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Establishing spatially-enabled health registry systems using implicit spatial data pools: case study - Uganda

Aturinde, Augustus LU ; Rose, Nakasi ; Farnaghi, Mahdi LU ; Maiga, Gilbert ; Pilesjö, Petter LU and Mansourian, Ali LU (2019) In BMC Medical Informatics and Decision Making 19(1). p.215-215
Abstract

BACKGROUND: Spatial epidemiological analyses primarily depend on spatially-indexed medical records. Some countries have devised ways of capturing patient-specific spatial details using ZIP codes, postcodes or personal numbers, which are geocoded. However, for most resource-constrained African countries, the absence of a means to capture patient resident location as well as inexistence of spatial data infrastructures makes capturing of patient-level spatial data unattainable.

METHODS: This paper proposes and demonstrates a creative low-cost solution to address the issue. The solution is based on using interoperable web services to capture fine-scale locational information from existing "spatial data pools" and link them to the... (More)

BACKGROUND: Spatial epidemiological analyses primarily depend on spatially-indexed medical records. Some countries have devised ways of capturing patient-specific spatial details using ZIP codes, postcodes or personal numbers, which are geocoded. However, for most resource-constrained African countries, the absence of a means to capture patient resident location as well as inexistence of spatial data infrastructures makes capturing of patient-level spatial data unattainable.

METHODS: This paper proposes and demonstrates a creative low-cost solution to address the issue. The solution is based on using interoperable web services to capture fine-scale locational information from existing "spatial data pools" and link them to the patients' information.

RESULTS: Based on a case study in Uganda, the paper presents the idea and develops a prototype for a spatially-enabled health registry system that allows for fine-level spatial epidemiological analyses.

CONCLUSION: It has been shown and discussed that the proposed solution is feasible for implementation and the collected spatially-indexed data can be used in spatial epidemiological analyses to identify hotspot areas with elevated disease incidence rates, link health outcomes to environmental exposures, and generally improve healthcare planning and provisioning.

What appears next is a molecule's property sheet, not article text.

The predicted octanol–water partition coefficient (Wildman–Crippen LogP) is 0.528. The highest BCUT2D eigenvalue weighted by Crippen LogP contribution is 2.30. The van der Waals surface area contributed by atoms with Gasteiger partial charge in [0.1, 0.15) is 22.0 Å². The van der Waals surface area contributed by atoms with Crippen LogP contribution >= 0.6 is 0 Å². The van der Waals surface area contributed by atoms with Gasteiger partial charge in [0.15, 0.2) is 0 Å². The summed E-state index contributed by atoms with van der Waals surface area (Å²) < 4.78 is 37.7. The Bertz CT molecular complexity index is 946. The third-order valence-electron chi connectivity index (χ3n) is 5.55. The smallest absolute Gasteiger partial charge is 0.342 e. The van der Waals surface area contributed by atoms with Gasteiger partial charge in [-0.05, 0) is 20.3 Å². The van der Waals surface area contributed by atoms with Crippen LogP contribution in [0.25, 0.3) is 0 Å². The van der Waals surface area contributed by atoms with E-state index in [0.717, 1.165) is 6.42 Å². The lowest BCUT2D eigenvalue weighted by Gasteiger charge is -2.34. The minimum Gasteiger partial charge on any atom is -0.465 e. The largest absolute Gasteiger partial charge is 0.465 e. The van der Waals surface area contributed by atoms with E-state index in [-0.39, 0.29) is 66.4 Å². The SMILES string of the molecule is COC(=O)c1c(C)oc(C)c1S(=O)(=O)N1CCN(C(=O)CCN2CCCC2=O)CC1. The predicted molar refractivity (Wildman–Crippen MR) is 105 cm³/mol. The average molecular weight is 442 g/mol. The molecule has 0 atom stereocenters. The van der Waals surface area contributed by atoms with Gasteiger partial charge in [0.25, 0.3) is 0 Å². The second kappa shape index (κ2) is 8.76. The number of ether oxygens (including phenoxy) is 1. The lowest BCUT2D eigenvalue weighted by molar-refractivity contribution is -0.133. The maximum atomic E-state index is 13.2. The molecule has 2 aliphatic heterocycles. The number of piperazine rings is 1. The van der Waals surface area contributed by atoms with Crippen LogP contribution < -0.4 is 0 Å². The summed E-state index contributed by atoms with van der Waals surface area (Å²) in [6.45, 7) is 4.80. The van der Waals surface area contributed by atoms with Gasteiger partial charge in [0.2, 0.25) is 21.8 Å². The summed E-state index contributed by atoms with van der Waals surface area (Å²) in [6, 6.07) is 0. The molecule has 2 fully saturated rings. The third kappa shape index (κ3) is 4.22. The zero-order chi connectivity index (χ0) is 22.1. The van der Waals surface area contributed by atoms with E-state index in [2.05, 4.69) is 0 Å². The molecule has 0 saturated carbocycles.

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Please use this url to cite or link to this publication:
author
organization
publishing date
type
Contribution to journal
publication status
published
subject
keywords
Spatially-enabled health registry, SDI, RESTful web services, Spatial epidemiology, Mobile GIS, Uganda
in
BMC Medical Informatics and Decision Making
volume
19
issue
1
pages
215 - 215
publisher
BioMed Central
external identifiers
  • scopus:85074720866
  • pmid:31703685
ISSN
1472-6947
DOI
10.1186/s12911-019-0949-y
language
English
LU publication?
yes
id
0a271250-d766-45c6-9bf6-1037bdf3ded5
date added to LUP
2019-11-15 10:54:06
date last changed
2020-01-13 02:31:28
@article{0a271250-d766-45c6-9bf6-1037bdf3ded5,
  abstract     = {<p>BACKGROUND: Spatial epidemiological analyses primarily depend on spatially-indexed medical records. Some countries have devised ways of capturing patient-specific spatial details using ZIP codes, postcodes or personal numbers, which are geocoded. However, for most resource-constrained African countries, the absence of a means to capture patient resident location as well as inexistence of spatial data infrastructures makes capturing of patient-level spatial data unattainable.</p><p>METHODS: This paper proposes and demonstrates a creative low-cost solution to address the issue. The solution is based on using interoperable web services to capture fine-scale locational information from existing "spatial data pools" and link them to the patients' information.</p><p>RESULTS: Based on a case study in Uganda, the paper presents the idea and develops a prototype for a spatially-enabled health registry system that allows for fine-level spatial epidemiological analyses.</p><p>CONCLUSION: It has been shown and discussed that the proposed solution is feasible for implementation and the collected spatially-indexed data can be used in spatial epidemiological analyses to identify hotspot areas with elevated disease incidence rates, link health outcomes to environmental exposures, and generally improve healthcare planning and provisioning.</p>},
  author       = {Aturinde, Augustus and Rose, Nakasi and Farnaghi, Mahdi and Maiga, Gilbert and Pilesjö, Petter and Mansourian, Ali},
  issn         = {1472-6947},
  language     = {eng},
  month        = {11},
  number       = {1},
  pages        = {215--215},
  publisher    = {BioMed Central},
  series       = {BMC Medical Informatics and Decision Making},
  title        = {Establishing spatially-enabled health registry systems using implicit spatial data pools: case study - Uganda},
  url          = {http://dx.doi.org/10.1186/s12911-019-0949-y},
  doi          = {10.1186/s12911-019-0949-y},
  volume       = {19},
  year         = {2019},
}